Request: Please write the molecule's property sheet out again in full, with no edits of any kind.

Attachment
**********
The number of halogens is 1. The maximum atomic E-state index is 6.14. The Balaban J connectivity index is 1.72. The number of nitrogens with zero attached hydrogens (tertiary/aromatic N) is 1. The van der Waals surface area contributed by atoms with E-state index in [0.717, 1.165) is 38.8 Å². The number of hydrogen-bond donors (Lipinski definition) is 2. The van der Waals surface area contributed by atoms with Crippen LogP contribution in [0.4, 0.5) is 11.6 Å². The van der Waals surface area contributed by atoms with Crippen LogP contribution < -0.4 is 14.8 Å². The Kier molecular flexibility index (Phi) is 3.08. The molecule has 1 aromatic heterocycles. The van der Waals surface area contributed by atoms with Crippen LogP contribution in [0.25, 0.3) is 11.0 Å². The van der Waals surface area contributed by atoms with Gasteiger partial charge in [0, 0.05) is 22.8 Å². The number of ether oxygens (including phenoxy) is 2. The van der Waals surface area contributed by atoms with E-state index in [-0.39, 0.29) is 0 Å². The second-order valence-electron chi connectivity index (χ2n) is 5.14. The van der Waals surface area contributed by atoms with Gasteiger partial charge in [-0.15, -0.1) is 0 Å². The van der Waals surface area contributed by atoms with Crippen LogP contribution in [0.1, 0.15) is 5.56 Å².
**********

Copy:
The number of halogens is 1. The maximum atomic E-state index is 6.14. The Balaban J connectivity index is 1.72. The number of nitrogens with zero attached hydrogens (tertiary/aromatic N) is 1. The van der Waals surface area contributed by atoms with E-state index in [0.717, 1.165) is 38.8 Å². The number of hydrogen-bond donors (Lipinski definition) is 2. The van der Waals surface area contributed by atoms with Crippen LogP contribution in [0.4, 0.5) is 11.6 Å². The van der Waals surface area contributed by atoms with Crippen LogP contribution < -0.4 is 14.8 Å². The Kier molecular flexibility index (Phi) is 3.08. The molecule has 1 aromatic heterocycles. The van der Waals surface area contributed by atoms with Crippen LogP contribution in [0.25, 0.3) is 11.0 Å². The van der Waals surface area contributed by atoms with Gasteiger partial charge in [0, 0.05) is 22.8 Å². The number of ether oxygens (including phenoxy) is 2. The van der Waals surface area contributed by atoms with E-state index in [-0.39, 0.29) is 0 Å². The second-order valence-electron chi connectivity index (χ2n) is 5.14. The van der Waals surface area contributed by atoms with Gasteiger partial charge in [-0.15, -0.1) is 0 Å². The van der Waals surface area contributed by atoms with Crippen LogP contribution in [0.1, 0.15) is 5.56 Å².